Thursday, May 3, 2012

The Yankees Don't Need A Sacrificial Lamb

"Wait? I'm the sacrificial 'what'?"

Yankees Fans Unite conducted an interview with Wally Matthews, who writes about the Yankees for, which you can read here. They cover various topics such as Cano's slow start, how Girardi is as a manager, and his routine as a writer, so it's worth the read. But there was one response he gave that I wanted to address.
Q: You wrote a column in Spring Training about how Rafael Soriano should be the closer when Mariano Rivera retires instead of David Robertson. Can you elaborate on that? 
WM: Whoever follows up Mariano will have trouble. That spot should be used more for a sacrificial lamp, which is why Soriano would be better for the job than Robertson. Since Robertson will be a part of the Yankees future for many years to come it does not make sense to give him the almost impossible task right away. If Soriano succeeds he will get a big contract to close elsewhere and Robertson can then become the closer. Robertson will soon realize it is better to be the guy after another a guy takes over for Rivera. A pitcher with Robertson’s future should not be exposed to the wrath that the pitcher who succeeds Mariano will get.
I don't buy into the "sacrificial lamb" thing. This isn't the first time I've heard that term either, so Wally is not the only person guilty of bringing it up. Not that I don't understand what they're talking about, though. The majority of Yankee fans are not exactly rational folks, who will surely boo the hell out of the next closer that happens to blow a save.

Heath Bell, who the Marlins signed this past offseason to a 3 year/$27 million deal with a 4th year option, has blown 3 saves in his first 6 opportunities. This was a guy that was an all-star the previous 3 seasons, and averaged 44 saves a year, with San Diego. So if the Yankees needed a new closer for 2012, there's a really good chance Bell would have been on their radar. You can imagine the death threats being hurdled at Heath if he were in New York rather than Miami.

But Heath Bell is not a bad closer. His triple-slash against for his career is .235/.303/.328, and right now it's way above that at .313/.452/.438. Bell's career BABIP against is .307, and it's currently at .333. He's walking way more batters (9.4 to 3.1 per 9 innings), and he's striking out way less batters (5.9 to 9.2 per 9 innings), than he has in his career. So I think Heath is going to be just fine. It's just a good thing he's in the calmer Miami environment, as opposed to the amped up and oftentimes crazy environment of New York.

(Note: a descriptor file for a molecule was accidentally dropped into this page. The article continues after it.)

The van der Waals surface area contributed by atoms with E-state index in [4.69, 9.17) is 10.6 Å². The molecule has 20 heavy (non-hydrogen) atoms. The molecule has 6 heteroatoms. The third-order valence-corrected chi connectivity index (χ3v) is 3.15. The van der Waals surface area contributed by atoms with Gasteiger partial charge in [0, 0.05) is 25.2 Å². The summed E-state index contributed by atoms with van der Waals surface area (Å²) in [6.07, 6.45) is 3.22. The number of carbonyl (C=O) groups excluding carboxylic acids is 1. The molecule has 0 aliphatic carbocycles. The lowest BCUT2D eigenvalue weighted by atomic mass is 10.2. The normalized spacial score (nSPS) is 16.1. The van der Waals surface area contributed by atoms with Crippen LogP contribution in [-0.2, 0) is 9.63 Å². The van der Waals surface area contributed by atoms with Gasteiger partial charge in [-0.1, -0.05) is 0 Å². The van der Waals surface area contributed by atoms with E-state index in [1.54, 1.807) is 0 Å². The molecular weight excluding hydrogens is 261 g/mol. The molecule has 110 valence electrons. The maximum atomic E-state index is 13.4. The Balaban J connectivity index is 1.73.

I addressed a similar thought from a person at the Yankee forum at The Fanatic, who didn't like the idea of David Robertson taking over, since David isn't the ideal guy in his mind. My response was short... we're not going to get another Mariano Rivera, so stop being so picky.

Jonathan Papelbon, who is currently leading MLB in saves with 9, has a BABIP against of only .200. Not to mention his LOB% of 100. Both of those numbers are going to even out so that is .82 ERA is going to go up.

Javy Guerra is tied for second in saves in MLB, but he is walking 3.18 batters per 9 innings, which is higher than Robertson's current mark of 2.5 batters per 9 innings.

Chris Perez is tied for third in saves in MLB, and not only does Perez walk to many hitters (4 per 9 innings), but he doesn't strike out enough either (7 per 9 innings).

The point is, all relievers not at Rivera's level (meaning everybody) have flaws that can make Yankee fans say "no" to them being the heir to the closer's thrown in New York. And going back to an earlier point, which is that some Yankee fans are going to go insane when the bullpen doors open in the 9th inning and Mariano Rivera isn't walking out of them. But that doesn't mean the team should use a "lesser" reliever in the closer's role. It makes absolutely zero sense to put a worse pitcher in that role. The only reason they should do so would be to baby a pitcher into that role later on, but that is exactly what some fans are up in arms about when it comes to developing starting pitching. Where's the consistency?

Put the best pitcher available into the closer's role the year after Mo retires. If that guy can't handle the fact he gets booed the first time he blows a save then he's not our guy. Because although New York will be a little more insane than normal following Rivera, it's not like this town is going to be okay with a pitcher that can't handle the pressure sometime down the road.

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Sorry for the Capatcha... Blame the Russians :)